She also criticized Husband’s expert’s methodology and opinion that the children were well-adjusted to Husband’s home. Dr. Mellen’s Original Report contained similar concerns regarding the children’s poor adjustment to being separated from Wife and her conclusion that Husband was not attuned to the children’s needs.

Further, with respect to the child interviews in which the middle child allegedly expressed a desire to live with Wife and the oldest child allegedly expressed frustration about the quality of her education in Rhode Island, the court found, as part of its best interests’ analysis, the children were too young for it to give weight to their preferences.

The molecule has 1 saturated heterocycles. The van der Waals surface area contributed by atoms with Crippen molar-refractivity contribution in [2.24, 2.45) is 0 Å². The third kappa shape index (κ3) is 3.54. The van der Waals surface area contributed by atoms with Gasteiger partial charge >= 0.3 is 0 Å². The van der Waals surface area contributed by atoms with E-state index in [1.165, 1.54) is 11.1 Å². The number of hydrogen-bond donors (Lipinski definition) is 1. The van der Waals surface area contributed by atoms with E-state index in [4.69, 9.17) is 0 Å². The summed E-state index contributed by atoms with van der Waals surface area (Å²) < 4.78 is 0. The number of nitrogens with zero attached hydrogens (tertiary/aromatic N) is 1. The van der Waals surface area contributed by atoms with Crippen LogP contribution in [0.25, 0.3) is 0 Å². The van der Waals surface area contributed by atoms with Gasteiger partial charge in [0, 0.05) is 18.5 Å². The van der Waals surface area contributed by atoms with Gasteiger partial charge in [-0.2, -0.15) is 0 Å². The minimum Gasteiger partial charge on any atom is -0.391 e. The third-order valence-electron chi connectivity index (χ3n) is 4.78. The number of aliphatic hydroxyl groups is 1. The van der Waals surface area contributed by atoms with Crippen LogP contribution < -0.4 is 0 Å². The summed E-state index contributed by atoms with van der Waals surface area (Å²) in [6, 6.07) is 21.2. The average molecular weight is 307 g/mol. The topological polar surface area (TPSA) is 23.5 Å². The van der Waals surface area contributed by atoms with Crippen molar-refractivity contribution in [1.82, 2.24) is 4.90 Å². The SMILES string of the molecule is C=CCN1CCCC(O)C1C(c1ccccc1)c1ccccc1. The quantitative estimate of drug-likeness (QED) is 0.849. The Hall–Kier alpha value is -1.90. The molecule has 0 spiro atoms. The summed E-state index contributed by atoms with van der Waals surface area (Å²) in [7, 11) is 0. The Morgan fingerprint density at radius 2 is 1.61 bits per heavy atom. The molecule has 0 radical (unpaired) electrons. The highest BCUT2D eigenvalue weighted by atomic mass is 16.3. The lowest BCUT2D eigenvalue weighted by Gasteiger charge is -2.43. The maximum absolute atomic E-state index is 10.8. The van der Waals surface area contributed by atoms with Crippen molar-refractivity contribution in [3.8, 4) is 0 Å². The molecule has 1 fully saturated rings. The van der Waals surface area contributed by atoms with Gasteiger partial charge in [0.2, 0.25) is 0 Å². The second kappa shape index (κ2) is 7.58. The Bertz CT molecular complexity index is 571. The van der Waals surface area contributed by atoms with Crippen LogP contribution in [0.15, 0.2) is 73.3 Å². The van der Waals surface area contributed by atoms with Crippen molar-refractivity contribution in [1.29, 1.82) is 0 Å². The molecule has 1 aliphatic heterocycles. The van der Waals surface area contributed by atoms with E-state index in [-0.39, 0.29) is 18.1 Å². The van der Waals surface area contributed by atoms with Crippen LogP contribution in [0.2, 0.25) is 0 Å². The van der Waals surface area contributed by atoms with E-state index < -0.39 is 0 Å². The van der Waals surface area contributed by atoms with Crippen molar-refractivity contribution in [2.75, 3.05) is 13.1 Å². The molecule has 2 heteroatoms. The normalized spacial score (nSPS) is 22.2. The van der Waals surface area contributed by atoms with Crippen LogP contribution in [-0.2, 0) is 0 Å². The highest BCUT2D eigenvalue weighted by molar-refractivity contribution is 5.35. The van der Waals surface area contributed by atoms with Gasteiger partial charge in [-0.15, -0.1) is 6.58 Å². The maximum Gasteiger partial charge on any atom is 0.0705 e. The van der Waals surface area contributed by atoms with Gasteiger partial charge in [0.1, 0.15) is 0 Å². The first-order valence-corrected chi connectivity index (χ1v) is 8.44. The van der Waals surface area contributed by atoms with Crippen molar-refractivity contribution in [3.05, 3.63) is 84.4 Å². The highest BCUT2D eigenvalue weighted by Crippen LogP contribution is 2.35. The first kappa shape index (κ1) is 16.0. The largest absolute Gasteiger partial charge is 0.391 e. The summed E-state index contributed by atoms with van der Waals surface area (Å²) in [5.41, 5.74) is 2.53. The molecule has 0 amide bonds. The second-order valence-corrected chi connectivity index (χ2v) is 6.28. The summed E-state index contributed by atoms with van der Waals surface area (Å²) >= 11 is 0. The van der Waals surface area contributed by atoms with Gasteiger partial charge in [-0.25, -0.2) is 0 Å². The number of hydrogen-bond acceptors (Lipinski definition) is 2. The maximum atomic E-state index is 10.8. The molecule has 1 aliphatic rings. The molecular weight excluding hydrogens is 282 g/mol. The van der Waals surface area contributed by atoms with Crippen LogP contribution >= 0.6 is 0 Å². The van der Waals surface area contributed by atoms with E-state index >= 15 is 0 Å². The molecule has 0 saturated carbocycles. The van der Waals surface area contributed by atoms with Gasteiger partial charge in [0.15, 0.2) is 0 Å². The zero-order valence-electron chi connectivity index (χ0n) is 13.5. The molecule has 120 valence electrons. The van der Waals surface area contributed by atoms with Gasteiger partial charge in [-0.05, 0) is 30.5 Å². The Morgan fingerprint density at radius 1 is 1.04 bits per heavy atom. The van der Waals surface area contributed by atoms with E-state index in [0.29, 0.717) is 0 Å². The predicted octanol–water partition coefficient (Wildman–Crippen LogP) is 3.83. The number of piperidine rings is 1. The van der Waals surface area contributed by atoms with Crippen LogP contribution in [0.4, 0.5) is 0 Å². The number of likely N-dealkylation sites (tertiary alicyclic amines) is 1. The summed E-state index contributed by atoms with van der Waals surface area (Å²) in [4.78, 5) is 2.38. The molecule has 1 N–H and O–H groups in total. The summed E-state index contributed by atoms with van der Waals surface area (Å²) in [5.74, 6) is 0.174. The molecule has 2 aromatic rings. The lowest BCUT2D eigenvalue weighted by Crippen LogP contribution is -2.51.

This gave the court enough information regarding the children’s best interest; the Superior Court did not abuse its discretion by excluding the supplemental report.

If you have questions about timely disclosing expert witness testimony and reports in a divorce case in Arizona, you should seriously consider contacting the attorneys at Hildebrand Law, PC. Our Arizona family law attorneys have over 100 years of combined experience successfully representing clients in child custody and family law cases.

Our family law firm has earned numerous awards such as US News and World Reports Best Arizona Family Law Firm, US News and World Report Best Divorce Attorneys, “Best of the Valley” by Arizona Foothills readers, and “Best Arizona Divorce Law Firms” by North Scottsdale Magazine.

Call us today at (480)305-8300 or reach out to us through our appointment scheduling form to schedule your personalized consultation and turn your child custody or family law case around today.